(Booklist)

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Customer Reviews

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Most Helpful Customer Reviews

43 of 50 people found the following review helpful By Orrin C. Judd VINE VOICE on February 17, 2001
Format: Hardcover
Though certainly the most ubiquitous, George Washington has also always been the most mysterious of the Founding Fathers; the one whose greatness is most difficult for us to comprehend. Here was a man who was less well spoken and less brilliant than many of his peers. He was not a great philosophical or political thinker. He lost most of the military engagements he led. And yet, the men of whom we think more highly in these regards almost universally revered him. What quality was it that made men like Benjamin Franklin, Thomas Jefferson, John Adams, Alexander Hamilton and the Marquise de Lafayette defer to him ? The answer must surely lie in the character of the man, and character seems to be a uniquely difficult quality to convey in writing. Perhaps it is actually impossible to describe the quality itself; instead the effects of it must be described.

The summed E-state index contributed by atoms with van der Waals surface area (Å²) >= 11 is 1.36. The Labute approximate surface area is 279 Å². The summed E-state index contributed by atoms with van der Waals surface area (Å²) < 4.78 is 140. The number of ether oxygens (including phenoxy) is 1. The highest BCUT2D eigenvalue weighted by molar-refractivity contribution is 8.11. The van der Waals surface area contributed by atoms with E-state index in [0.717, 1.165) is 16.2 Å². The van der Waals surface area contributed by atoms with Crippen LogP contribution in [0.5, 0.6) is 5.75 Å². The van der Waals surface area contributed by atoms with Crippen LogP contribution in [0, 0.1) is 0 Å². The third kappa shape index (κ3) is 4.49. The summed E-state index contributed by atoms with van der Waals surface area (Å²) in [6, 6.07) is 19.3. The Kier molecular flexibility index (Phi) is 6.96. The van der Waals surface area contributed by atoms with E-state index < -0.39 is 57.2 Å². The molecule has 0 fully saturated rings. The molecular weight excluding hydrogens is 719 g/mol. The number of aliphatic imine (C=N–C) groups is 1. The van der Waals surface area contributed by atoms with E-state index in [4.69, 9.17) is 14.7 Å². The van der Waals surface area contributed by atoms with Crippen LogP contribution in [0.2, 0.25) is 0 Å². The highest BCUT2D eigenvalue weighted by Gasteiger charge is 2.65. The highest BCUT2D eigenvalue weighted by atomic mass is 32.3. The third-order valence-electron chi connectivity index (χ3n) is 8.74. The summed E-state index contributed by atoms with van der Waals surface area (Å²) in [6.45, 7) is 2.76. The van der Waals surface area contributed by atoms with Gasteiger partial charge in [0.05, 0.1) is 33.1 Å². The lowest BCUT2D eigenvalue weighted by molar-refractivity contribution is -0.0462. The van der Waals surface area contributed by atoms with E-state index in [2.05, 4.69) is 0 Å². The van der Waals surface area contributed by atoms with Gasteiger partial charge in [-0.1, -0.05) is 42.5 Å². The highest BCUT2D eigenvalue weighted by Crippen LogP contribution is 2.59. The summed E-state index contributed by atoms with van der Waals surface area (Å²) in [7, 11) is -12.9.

One example from Washington's life seems to me to stand out above all others : his handling of the Newburgh Conspiracy. When, after the War, disgruntled officers, led by Horatio Gates, circulated a letter suggesting that the Army march on Congress to demand back pay and hinted at taking control of the government, Washington used a simple but elegant ploy to defuse the crisis. Having summoned the men to his tent so that he could read a letter meant to dissuade them from their proposed course of action, he paused, reached into a pocket, and withdrew a pair of glasses, which, thanks in large part to his vanity, few knew he even required. As he unfolded them and put them on, he said :
Gentlemen, you will permit me to put on my spectacles, for I have not only grown gray, but almost blind in the service of my country.
It is reported, perhaps with some hyperbole, that men wept; but at any rate, the insurrection crumbled.